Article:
Blog Branding & Marketing
This post will be covering - LIVE! - the key points made at the Nuffnang Blogopolist Conference during Class 6: Blog Branding & Marketing.
Blog Branding & Marketing
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For all the key points made during each of the seven classes, check out the Nuffnang Blogopolis 2011 schedule, complete with links to each classes notes.

Class 6: Blog Branding & Marketing

Speaker: Darren Rowse of ProBlogger.

Tips and points made by myself will be indicated with [Bree].

[UPDATE: For a full list of tools & resources mentioned – with URLs – see here]

Key Points…

  • Tips to attendees – take the opportunity to interact with those around you here today.
  • [Everyone is discussing biggest day of traffic they got and why… insert lots of chatter here ;) ]
  • Darren goes to events with five questions in mind. One is what’s your biggest day of traffic?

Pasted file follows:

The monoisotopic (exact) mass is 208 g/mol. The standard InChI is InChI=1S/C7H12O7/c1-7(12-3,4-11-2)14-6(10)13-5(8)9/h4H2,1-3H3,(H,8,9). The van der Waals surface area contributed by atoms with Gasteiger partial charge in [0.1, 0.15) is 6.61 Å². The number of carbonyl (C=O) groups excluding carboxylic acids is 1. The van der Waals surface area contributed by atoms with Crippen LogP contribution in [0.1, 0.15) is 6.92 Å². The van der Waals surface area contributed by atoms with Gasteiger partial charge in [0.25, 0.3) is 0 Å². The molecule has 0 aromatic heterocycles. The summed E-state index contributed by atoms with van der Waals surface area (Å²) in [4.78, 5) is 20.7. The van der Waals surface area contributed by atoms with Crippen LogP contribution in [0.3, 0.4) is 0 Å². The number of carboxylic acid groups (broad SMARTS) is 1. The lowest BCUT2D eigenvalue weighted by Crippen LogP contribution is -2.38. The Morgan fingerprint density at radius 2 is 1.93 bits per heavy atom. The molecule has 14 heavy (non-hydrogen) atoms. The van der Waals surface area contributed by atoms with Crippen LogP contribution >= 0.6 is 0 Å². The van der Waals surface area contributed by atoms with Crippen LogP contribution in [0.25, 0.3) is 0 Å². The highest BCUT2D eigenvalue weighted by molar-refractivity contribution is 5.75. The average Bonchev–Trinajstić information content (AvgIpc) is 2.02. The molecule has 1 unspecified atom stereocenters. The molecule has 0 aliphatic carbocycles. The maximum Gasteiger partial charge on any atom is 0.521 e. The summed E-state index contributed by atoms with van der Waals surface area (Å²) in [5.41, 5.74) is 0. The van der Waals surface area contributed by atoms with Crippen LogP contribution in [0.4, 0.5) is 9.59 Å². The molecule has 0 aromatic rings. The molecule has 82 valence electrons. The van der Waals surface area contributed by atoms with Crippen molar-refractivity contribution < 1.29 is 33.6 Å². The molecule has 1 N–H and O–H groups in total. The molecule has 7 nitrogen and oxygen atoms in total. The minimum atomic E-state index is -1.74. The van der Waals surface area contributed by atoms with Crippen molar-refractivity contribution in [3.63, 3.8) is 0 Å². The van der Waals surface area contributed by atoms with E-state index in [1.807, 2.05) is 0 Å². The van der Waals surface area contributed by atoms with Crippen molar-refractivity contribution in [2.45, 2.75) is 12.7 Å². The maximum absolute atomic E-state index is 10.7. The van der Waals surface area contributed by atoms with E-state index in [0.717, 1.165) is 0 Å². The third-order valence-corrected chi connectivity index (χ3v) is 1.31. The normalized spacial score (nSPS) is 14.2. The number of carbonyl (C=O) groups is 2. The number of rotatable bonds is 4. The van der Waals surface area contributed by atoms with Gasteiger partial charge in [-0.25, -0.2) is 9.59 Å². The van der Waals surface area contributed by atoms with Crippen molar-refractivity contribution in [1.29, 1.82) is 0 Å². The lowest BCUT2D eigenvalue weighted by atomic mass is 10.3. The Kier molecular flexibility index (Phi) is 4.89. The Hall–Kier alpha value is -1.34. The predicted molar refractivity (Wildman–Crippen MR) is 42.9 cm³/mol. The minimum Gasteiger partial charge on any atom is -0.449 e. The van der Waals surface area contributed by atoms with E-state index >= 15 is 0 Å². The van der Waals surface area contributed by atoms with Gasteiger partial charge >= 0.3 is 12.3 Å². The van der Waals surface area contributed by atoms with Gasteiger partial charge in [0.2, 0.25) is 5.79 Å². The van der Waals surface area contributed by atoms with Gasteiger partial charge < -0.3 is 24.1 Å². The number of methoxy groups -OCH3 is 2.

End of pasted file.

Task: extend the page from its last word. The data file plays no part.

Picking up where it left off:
• Darren apologises for being sleep deprived. New baby at home! No need to apologise, Darren!
  • A lot of people are looking for “The Answer” but there is no blueprint for a successful blog.
  • The more successful bloggers have forged their own way in some way. Some have principles in common though, but there is no one approach.
  • It’s easier to market a quality blog. Put some thought into the design etc.
  • Mantra: Experiment, tweak, repeat. Blogs have been an evlolution.